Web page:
Only small snippets of information get out about the social situation and the lives of the people living there.
These bits of news from Turkmenistan are faithfully chronicled by the websites of Turkmen outside the country, but generally focus on the negative aspects of governance in the country (and there are many of those).
One young person from RFE/RL's Turkmen Service, Azatlyk, returned to Turkmenistan earlier this year after four years outside the country.
Young enough to be termed a member of the Altyn Asr ("Golden Era") generation (i.e. the supposedly "blessed" generation who came of age under the "wise leadership" of Saparmurat Niyazov following Turkmen independence in 1991), this individual recounted to Qishloq Ovozi what was different and what was the same.
Not everything there is bad it seems.
(Note: Given the nature of the Turkmen regime, Qishloq Ovozi is withholding the name of this RFE/RL colleague who still has family and friends back home)
We shall call our young Turkmen friend the "Vatanchi (Homelander)."
The customs official at Ashgabat airport had a predictable welcome for Vatanchi. "What were you doing there [in Prague]?" he "rudely" asked. Another customs official arrived and the two engaged in a brief, hushed conversation. Vatanchi was waved through.
Only four years after Vatanchi last looked upon Ashgabat, the downtown appeared different Vatanchi said the current Turkmen president's love of white marble buildings has turned central Ashgabat into a monotonous assortment of various government and commercial buildings that bear a strong resemblance to one another.
Buildings that pre-dated President Gurbanguly Berdymukhammedov, or even Turkmenistan's independence, and once broke up the long blocks of white, new buildings have been almost all razed.
Just outside the city center the buildings have fresh coats of paint but Vatanchi said there is no change to the apartment buildings inside.
Vatanchi noticed changes while walking around the capital. Some old women, Vatanchi lamented, are forced to try to sell small items -- socks, onions -- on street corners to get money, which our young Turkmen friend said is a great shame in a culture that usually holds its elders in high esteem.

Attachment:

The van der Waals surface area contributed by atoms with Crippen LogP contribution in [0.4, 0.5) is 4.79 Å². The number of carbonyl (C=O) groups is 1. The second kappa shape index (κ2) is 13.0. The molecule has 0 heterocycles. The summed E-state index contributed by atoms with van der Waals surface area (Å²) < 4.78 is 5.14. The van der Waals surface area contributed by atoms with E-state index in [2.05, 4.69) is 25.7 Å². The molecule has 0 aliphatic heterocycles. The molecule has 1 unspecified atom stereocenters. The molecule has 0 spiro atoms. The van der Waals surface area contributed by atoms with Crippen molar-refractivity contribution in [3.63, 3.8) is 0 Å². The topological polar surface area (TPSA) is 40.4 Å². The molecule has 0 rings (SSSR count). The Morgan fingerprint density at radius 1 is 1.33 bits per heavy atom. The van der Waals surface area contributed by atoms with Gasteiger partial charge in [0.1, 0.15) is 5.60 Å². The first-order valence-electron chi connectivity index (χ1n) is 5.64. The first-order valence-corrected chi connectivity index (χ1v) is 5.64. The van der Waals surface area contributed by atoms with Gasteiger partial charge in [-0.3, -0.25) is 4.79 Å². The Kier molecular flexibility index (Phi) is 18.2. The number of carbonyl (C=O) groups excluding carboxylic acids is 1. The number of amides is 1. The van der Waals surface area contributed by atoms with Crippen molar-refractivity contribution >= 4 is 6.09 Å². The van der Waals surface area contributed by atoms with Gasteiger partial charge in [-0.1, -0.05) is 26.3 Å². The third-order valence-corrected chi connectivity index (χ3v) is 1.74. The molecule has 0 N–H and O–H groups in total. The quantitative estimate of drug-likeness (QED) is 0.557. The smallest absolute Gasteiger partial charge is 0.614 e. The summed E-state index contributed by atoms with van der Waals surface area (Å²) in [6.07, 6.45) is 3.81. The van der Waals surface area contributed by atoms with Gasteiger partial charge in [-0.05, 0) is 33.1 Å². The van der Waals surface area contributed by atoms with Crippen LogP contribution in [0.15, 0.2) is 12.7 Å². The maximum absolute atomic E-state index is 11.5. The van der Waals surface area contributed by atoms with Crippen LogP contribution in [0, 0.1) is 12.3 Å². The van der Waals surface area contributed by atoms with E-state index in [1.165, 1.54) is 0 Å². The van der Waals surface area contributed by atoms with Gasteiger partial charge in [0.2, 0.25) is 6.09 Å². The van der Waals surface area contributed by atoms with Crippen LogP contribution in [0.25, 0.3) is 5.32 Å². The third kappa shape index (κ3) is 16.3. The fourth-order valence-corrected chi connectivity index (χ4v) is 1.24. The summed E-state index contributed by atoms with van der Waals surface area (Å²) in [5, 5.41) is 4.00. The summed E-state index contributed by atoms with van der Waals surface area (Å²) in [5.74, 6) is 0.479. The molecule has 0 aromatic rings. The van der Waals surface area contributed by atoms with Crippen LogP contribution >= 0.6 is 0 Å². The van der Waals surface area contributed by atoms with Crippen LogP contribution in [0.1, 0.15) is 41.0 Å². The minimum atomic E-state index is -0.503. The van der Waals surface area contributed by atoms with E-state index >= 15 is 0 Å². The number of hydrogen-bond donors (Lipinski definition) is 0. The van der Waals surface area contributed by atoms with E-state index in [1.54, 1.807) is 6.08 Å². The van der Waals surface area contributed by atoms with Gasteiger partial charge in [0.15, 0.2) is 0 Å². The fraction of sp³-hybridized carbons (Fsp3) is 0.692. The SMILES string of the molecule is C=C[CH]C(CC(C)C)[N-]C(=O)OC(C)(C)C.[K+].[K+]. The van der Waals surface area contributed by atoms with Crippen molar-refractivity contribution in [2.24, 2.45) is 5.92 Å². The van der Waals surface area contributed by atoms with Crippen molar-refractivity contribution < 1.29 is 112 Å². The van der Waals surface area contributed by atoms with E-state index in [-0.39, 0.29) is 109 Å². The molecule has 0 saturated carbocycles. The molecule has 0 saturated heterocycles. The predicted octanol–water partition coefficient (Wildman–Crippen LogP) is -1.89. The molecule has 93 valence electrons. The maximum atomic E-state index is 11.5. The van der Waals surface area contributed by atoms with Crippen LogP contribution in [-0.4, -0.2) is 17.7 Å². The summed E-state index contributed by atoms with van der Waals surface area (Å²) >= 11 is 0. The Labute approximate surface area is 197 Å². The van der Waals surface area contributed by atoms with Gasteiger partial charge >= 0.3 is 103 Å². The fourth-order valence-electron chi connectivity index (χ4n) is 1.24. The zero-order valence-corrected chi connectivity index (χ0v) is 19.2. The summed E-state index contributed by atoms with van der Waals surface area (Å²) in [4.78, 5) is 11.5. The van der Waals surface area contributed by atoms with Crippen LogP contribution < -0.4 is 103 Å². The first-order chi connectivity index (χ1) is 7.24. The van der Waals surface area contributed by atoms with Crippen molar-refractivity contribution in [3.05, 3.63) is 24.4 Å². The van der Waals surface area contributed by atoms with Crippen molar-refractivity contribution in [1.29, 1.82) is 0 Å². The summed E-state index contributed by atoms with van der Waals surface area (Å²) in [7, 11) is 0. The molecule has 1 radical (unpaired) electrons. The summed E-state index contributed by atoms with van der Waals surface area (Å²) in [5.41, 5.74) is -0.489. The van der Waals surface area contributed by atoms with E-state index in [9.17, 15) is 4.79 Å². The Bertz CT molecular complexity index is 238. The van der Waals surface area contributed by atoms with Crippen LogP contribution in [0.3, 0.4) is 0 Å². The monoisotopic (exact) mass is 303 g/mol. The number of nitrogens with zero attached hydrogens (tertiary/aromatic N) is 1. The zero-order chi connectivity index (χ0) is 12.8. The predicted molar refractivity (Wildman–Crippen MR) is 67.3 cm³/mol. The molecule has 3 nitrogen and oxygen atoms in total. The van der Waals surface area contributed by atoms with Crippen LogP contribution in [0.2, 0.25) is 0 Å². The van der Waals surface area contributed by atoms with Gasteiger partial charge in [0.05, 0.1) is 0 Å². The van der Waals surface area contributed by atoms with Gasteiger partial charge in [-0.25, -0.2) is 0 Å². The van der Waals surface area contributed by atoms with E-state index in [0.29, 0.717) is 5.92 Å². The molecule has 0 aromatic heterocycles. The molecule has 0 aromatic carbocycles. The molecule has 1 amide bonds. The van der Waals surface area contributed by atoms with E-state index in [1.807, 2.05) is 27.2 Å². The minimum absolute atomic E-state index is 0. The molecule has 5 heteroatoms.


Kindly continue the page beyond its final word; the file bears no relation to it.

There are more cars on the roads, even more luxury cars. In fact, Vatanchi noticed that more people seem to have more access to money now than they did four years ago.
Vatanchi was not convinced that was a good thing since the general poverty of nearly all had previously formed a strong bond among the people. Now, Vatanchi said, there is a small economic gap opening up between the people in Ashgabat.
The list of available goods sounded promising. Vatanchi said people were wearing Western clothes; most young people seemed to have mobile phones and the selection of food was much better.
But Vatanchi noted, "Internet connections are a problem."
Police are more visible around the city, but Vatanchi said their presence is hardly necessary.
"You can feel the presence of the security service. It's a feeling you're controlled, watched," Vatanchi said.
Restrictions on traveling within the country have eased and it is now possible to drive from one city to another without any problems. But inside the cities there is a (undeclared) curfew at 11 p.m. and the streets are empty.
Sadly, but understandably, people are politically apathetic. No one wants to talk about politics, certainly not Turkmenistan's domestic politics.
The Turkmen people are not apathetic about community concerns, however. In the past, the people addressed complaints about utilities or poor roads to the country's president to try to scare city or district officials into taking some action.
Now people tell these officials, "I will complain to Azatlyk if the problem is not solved," Vatanchi said, adding that some have traveled to neighboring Uzbekistan just to get a phone or computer connection to Azatlyk and vent their grievances.
-- Bruce Pannier